Finding my stride when nature calls
A funny thing happened on the way to the Cleveland Marathon, during the drive from Westlake to Browns Stadium that morning: I realized I had completely lost my desire to run anymore. Some serious soul-searching commenced after stinking up the half-marathon field a couple of weeks ago (and yes, I mean "stinking" both figuratively AND literally, which I'll explain later) I have figured out the reason. Anyway, let's start at the beginning...
Well over a year ago, in my quest to become some form of – in my estimation, anyway – a "super runner," I began a crazy marathon training schedule which included running on consecutive days two or three days a week. For me it triggered a level of pain in my left shin comparable to, say, water-boarding. Finally I had X-rays taken, revealing a stress fracture.
Additionally, this past September, I finally relented to my doctor's wishes and began taking prescription medication for high blood pressure along with meds for high cholesterol. You know, seeing how I never got high grades in school, I guess it only fair that I have high-something somewhere. Didn't realize it at the time, but health was part of my motivation for running, and the drugs changed my outlook.
As some of my loyal reader(s) may recall, when my stress fracture was healed sufficiently to resume running in January, I mentioned on these pages that I had joined a fitness club. The idea behind this little nugget of brilliance was to avoid the elements of a typical Cleveland winter. Big, big mistake. Having already fallen into the habit of compensating for the pain with a shorter stride, the treadmill actually compounded the problem because I shortened my stride even further at higher speeds to counteract my fear of wiping out on the treadmill.
I didn't recognize these problems immediately; all I know was that I didn't enjoy any aspect of running anymore. So in mid-March, after the St. Malachi 5-miler, fully frustrated since I wasn't progressing as I felt I should, I just stopped training. I still continued to run the races I had registered for: the Cleveland 10-miler, the Pittsburgh half marathon, and the Cleveland, which I downsized from full to half, mostly because my daughter Nicole was running the Pittsburgh and Cleveland half. I was in the race, but I really wasn't.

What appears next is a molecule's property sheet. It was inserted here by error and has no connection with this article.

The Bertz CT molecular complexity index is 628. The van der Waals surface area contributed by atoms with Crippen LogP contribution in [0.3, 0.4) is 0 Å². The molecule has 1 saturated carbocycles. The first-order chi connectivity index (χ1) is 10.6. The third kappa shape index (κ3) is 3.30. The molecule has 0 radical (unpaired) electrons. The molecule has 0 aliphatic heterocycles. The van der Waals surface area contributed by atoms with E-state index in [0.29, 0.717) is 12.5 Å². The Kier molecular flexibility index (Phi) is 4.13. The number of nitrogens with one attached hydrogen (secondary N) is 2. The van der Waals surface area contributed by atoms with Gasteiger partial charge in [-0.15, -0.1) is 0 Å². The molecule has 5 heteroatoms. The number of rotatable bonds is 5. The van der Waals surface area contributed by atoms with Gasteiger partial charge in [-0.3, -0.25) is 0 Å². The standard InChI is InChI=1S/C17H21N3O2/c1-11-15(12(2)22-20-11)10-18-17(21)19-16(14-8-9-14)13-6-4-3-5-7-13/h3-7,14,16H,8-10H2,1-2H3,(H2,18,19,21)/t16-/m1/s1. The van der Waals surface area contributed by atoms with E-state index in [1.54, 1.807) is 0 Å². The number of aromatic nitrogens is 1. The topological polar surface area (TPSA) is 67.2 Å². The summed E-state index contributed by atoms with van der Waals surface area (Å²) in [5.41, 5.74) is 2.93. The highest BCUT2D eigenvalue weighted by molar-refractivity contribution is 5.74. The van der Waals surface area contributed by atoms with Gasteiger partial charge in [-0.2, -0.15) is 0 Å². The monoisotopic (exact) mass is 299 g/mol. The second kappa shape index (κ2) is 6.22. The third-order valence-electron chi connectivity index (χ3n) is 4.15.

So there I was at the marathon: plodding along about mile seven, totally gassed, wondering what I was even there for. I looked over to my right and saw what I considered to be a sorry excuse for a human being, when I realize it was MY reflection in a storefront window. I hoped no one had witnessed what had just transpired, but at the rate I was traveling, it was pretty much just me and some occasional tumbleweed. I had long since told my daughter to go on without me, as I guess she had some crazy notion about finishing while there was still daylight.
It was right about this time that I believe the marathon gods spoke to me – in a rather unusual fashion. Right before the race, Nicole and I saw a guy passing out free samples of an energy drink, and decided to give it a try. I don't know if it was because this stuff was grape flavored or what, but suddenly, two hours later and out of the blue, I found myself making a mad dash for the nearest port-a-pot. I ran what was no doubt the fastest hundred or so yards in my life. I had no problem rudely cutting in front of a couple of women in line at the throne; there simply wasn't time to exchange pleasantries.
After my system – ahem – cleared out, I realized I had been running the way I used to: full stride. I emerged onto the street and proclaimed (which I think, technically, makes me a "potty-mouth") in my best "Rocky IV" Ivan Drago voice: "Glastest nyuk. Nyuk!" Translated from Dragian, that means, "I fight to win for me! FOR ME!" (For future reference, I also speak fluent Amish, Mexican and Manganese).
Since the marathon, I've resumed training diligently, and I'm running like I used to. This time, no treadmills, no fitness clubs, no excuses. I again run in the rain, and I will run in the snow and cold, like I used to. And as far as next year's marathon? The gods have indeed spoken, and the message is as clear as hand sanitizer:
Run, Drago, run.
Lifelong Westlake resident who dabbles in writing whenever the real world permits.